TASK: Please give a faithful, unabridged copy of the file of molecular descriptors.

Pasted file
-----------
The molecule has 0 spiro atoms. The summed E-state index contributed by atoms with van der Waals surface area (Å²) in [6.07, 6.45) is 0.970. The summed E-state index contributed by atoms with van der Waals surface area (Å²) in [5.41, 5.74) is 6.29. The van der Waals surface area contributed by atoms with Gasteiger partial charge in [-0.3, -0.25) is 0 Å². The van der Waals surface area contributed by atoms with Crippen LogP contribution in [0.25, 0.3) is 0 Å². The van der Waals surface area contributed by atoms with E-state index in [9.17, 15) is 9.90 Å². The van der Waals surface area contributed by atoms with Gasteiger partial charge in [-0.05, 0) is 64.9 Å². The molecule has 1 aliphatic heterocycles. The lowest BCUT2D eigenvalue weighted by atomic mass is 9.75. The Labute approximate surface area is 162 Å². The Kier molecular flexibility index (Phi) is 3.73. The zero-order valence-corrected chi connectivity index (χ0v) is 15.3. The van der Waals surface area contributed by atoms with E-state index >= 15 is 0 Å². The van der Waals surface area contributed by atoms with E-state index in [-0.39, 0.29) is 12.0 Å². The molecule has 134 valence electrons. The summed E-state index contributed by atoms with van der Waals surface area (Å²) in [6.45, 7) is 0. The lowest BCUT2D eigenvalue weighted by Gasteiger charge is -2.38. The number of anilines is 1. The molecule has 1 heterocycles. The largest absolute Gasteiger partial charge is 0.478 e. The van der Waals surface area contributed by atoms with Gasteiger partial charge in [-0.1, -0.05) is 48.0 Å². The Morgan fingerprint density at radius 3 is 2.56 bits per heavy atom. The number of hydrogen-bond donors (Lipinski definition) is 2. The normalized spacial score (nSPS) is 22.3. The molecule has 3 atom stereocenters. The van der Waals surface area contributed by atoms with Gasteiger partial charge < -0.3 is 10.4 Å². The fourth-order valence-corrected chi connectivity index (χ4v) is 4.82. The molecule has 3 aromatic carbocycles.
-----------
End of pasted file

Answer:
The molecule has 0 spiro atoms. The summed E-state index contributed by atoms with van der Waals surface area (Å²) in [6.07, 6.45) is 0.970. The summed E-state index contributed by atoms with van der Waals surface area (Å²) in [5.41, 5.74) is 6.29. The van der Waals surface area contributed by atoms with Gasteiger partial charge in [-0.3, -0.25) is 0 Å². The van der Waals surface area contributed by atoms with Crippen LogP contribution in [0.25, 0.3) is 0 Å². The van der Waals surface area contributed by atoms with E-state index in [9.17, 15) is 9.90 Å². The van der Waals surface area contributed by atoms with Gasteiger partial charge in [-0.05, 0) is 64.9 Å². The molecule has 1 aliphatic heterocycles. The lowest BCUT2D eigenvalue weighted by atomic mass is 9.75. The Labute approximate surface area is 162 Å². The Kier molecular flexibility index (Phi) is 3.73. The zero-order valence-corrected chi connectivity index (χ0v) is 15.3. The van der Waals surface area contributed by atoms with E-state index >= 15 is 0 Å². The van der Waals surface area contributed by atoms with E-state index in [-0.39, 0.29) is 12.0 Å². The molecule has 134 valence electrons. The summed E-state index contributed by atoms with van der Waals surface area (Å²) in [6.45, 7) is 0. The lowest BCUT2D eigenvalue weighted by Gasteiger charge is -2.38. The number of anilines is 1. The molecule has 1 heterocycles. The largest absolute Gasteiger partial charge is 0.478 e. The van der Waals surface area contributed by atoms with Gasteiger partial charge in [-0.1, -0.05) is 48.0 Å². The Morgan fingerprint density at radius 3 is 2.56 bits per heavy atom. The number of hydrogen-bond donors (Lipinski definition) is 2. The normalized spacial score (nSPS) is 22.3. The molecule has 3 atom stereocenters. The van der Waals surface area contributed by atoms with Gasteiger partial charge < -0.3 is 10.4 Å². The fourth-order valence-corrected chi connectivity index (χ4v) is 4.82. The molecule has 3 aromatic carbocycles.